Losing loved ones during the pandemic: The legal rights of Muslim heirs | The Daily Star
12:00 AM, July 29, 2020 / LAST MODIFIED: 02:36 AM, July 29, 2020

Losing loved ones during the pandemic: The legal rights of Muslim heirs

As deaths surge daily, we are losing innumerable friends and family during the health crisis created by the global pandemic. As a legal professional, I often have to deal with clients facing legal issues with properties and inheritance. However, due to a significant increase in death rates resulting from Covid-19, more and more people are now facing inheritance related problems. While coping with grief and loss, legal complications and procedures become one of the many burdens that a grieving family often has to deal with.

It is often the case that the deceased leave behind estate or assets that they possessed during their lifetime. The estate comprises of all property that the deceased had owned, whether moveable and/or immovable. When Muslims die, there are four duties that need to be performed with such assets they possessed.

They are—paying funeral and burial expenses, paying debts of the deceased (if any), determining the will of the deceased, if any (which can only be up to one third of the estate), and distributing the remainder of estate and property amongst the relatives or heirs of the deceased. In Bangladesh, legal distribution of property in such circumstances is governed by the principles of Shariah law.

Therefore, it is necessary to determine the relatives of the deceased who are entitled to inherit the estate or property along with the proportion of the shares to be inherited by them individually and collectively. Broadly, according to the principles of Shariah, spouse, parents, children, grandchildren, siblings, grandparents (paternal), grandmother (maternal), uncles (paternal), nephews/nieces are considered as heirs (warish) to a deceased's estate. The ambit of this head is too broad and as a result, even distant kindred are entitled to succeed thereto in the absence of primary heirs. Further, it is important to bear in mind that a son inherits double the share of a daughter in such circumstances. As such, inheritance is considered as an integral part of Shariah Law and the heirs and descendants have the right to claim the estate and property of the deceased.

However, inheriting a deceased's property does not happen automatically and the heirs must take certain legal steps in order to ensure legal transfer of the properties. Firstly, it is essential to make an inventory of all assets. Part of the work of making the inventory of assets is finding them all. This task could include collecting a complete set of property ownership documents from land offices; ascertaining bank accounts, shares, stocks, bonds etc; locating vehicle registration documents etc and could require some time.

Next, one of the key documents the heirs have to collect is the Warishan Certificate or Legal Heir Certificate. This certificate is essential in order to determine the number of legal heirs and the proportion of share of property to be received by each legal heir. Such a certificate plays an essential role during property division/partition; mutation of property; declaratory suits; collecting pensions etc.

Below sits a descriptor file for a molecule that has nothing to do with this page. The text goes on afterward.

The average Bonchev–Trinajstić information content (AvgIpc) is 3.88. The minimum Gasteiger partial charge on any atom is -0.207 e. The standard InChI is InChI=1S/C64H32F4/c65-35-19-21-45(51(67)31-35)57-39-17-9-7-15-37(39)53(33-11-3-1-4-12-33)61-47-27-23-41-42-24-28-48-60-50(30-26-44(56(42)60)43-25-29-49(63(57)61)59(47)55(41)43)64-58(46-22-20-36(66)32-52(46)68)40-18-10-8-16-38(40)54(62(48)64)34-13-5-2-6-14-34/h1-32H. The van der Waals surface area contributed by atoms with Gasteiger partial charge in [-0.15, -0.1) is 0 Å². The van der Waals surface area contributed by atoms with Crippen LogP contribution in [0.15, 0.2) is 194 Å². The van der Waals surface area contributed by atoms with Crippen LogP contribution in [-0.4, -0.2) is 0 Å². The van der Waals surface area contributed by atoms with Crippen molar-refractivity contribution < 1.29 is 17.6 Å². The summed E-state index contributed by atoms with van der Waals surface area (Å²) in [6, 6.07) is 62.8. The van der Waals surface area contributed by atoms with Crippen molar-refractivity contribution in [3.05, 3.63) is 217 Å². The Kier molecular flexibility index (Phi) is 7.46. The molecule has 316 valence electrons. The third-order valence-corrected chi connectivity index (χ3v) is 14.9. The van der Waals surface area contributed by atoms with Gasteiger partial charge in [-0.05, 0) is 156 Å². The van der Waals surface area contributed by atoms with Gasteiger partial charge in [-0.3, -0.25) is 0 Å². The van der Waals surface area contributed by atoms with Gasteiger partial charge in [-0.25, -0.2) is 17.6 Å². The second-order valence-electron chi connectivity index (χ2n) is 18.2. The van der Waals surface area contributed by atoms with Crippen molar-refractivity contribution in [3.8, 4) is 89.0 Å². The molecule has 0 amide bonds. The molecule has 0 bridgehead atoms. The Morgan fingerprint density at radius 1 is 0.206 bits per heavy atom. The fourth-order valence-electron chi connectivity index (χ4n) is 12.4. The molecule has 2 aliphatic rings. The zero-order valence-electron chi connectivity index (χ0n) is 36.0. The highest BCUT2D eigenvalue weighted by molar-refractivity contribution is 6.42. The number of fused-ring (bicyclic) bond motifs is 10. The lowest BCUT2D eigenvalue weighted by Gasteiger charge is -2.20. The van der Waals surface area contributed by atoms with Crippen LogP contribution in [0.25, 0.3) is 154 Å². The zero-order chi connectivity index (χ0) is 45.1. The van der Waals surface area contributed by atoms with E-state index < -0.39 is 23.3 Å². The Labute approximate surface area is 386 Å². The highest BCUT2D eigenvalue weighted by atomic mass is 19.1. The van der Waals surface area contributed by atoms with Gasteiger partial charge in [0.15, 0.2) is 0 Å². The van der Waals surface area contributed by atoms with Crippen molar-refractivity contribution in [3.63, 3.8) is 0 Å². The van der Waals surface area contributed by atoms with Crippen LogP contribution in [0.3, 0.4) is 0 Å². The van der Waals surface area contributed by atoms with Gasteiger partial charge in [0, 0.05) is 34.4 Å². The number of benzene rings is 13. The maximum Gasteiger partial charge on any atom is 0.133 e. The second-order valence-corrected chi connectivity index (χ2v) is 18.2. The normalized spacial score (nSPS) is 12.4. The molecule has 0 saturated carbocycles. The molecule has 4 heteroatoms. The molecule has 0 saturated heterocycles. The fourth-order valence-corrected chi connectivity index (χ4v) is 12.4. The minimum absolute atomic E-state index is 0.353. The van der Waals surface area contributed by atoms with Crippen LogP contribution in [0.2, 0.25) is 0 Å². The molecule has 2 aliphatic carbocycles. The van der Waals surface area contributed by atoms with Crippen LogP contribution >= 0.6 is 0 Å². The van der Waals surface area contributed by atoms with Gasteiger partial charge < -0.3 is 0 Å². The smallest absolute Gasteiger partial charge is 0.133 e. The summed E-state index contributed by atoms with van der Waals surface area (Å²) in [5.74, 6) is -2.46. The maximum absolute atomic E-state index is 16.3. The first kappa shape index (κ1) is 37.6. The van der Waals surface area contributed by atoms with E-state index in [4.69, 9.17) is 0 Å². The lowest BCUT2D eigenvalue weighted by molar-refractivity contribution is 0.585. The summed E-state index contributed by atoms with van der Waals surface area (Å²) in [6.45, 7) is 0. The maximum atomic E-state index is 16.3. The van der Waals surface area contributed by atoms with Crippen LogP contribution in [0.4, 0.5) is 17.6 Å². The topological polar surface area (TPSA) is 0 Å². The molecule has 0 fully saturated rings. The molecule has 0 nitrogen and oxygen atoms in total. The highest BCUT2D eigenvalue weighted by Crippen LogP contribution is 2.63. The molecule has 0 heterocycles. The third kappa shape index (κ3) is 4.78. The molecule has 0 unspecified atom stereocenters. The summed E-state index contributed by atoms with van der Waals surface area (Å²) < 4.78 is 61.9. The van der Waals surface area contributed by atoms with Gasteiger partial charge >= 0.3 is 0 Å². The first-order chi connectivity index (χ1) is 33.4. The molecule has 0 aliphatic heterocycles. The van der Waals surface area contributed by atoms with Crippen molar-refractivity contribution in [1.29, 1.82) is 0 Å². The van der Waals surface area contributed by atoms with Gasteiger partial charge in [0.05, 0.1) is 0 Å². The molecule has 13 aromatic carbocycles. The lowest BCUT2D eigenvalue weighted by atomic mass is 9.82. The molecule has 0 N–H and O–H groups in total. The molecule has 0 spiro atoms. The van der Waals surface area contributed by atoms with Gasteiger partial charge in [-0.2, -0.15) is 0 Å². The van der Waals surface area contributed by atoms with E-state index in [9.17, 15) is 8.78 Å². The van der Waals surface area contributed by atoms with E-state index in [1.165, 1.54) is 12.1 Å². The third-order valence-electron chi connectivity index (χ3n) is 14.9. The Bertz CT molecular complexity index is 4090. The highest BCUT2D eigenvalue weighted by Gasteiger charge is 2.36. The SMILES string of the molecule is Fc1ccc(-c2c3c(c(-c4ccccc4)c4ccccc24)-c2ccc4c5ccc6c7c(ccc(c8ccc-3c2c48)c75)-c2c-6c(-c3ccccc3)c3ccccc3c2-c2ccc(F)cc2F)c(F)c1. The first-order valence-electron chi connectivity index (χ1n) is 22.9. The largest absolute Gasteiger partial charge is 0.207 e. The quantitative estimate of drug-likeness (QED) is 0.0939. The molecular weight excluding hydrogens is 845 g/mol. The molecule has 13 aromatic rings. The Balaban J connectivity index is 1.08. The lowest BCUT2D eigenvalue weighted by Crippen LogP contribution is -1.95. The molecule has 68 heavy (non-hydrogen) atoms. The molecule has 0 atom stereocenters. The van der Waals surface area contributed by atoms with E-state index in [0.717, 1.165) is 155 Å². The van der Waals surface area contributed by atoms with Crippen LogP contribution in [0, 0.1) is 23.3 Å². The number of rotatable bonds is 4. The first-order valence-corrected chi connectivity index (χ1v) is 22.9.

Yet another key document needed to establish the authenticity of the heirs and give them the authority to inherit debts, securities and other assets that the deceased may have left behind is the Succession Certificate. Such a certificate is to be obtained from the Court of Joint District Judge as per the Succession Act, 1925. It is now possible to file for the succession certificate in the virtual court. A succession certificate is usually compulsory to transfer movable properties such as shares, stocks, bonds, funds in bank accounts etc (in the absence of a nominee) or even for the transfer of ownership of vehicles.

Once the said certificates are procured, the legal heirs can next move towards mutation of lands that had been owned by the deceased. The process of mutation is the insertion of the name of the new owner(s) in the Khatian (Record of Rights) to replace the former owner upon transferring the ownership of land(s). To mutate a piece of land, one has to apply to the Assistant Commissioner (Land) office. Executing and registering a Partition Deed at the relevant Sub-Registry office may also be required at this point in order to divide or demarcate the property amongst the legal heirs.

It is generally upon completion of these steps, that the inheritors can successfully transfer the properties in their individual names. It may sometimes be the case that the inheritors agree and desire equal distribution of property. In such circumstances, they ought to legally transfer the portion of properties amongst one another through registered deeds, upon completion of the transfer of properties in their individual names.

Indeed, the law of intestate succession is one of the most complex segments of law associated to one's life and it is almost impossible to point out each and every aspect in a gist. As such, it is imperative to stay patient with the process, but moving forward in a planned manner would make things much smoother and easier. Certain procedures may take slightly more time than usual considering the pandemic situation. However, don't panic and make sure to start the process with the help of an experienced lawyer who will be able to make the whole procedure more comfortable for you.

 

Sayeda Silma Tamanina is Barrister-at-Law and Advocate, Supreme Court of Bangladesh.

Email: sst_1888@hotmail.com.

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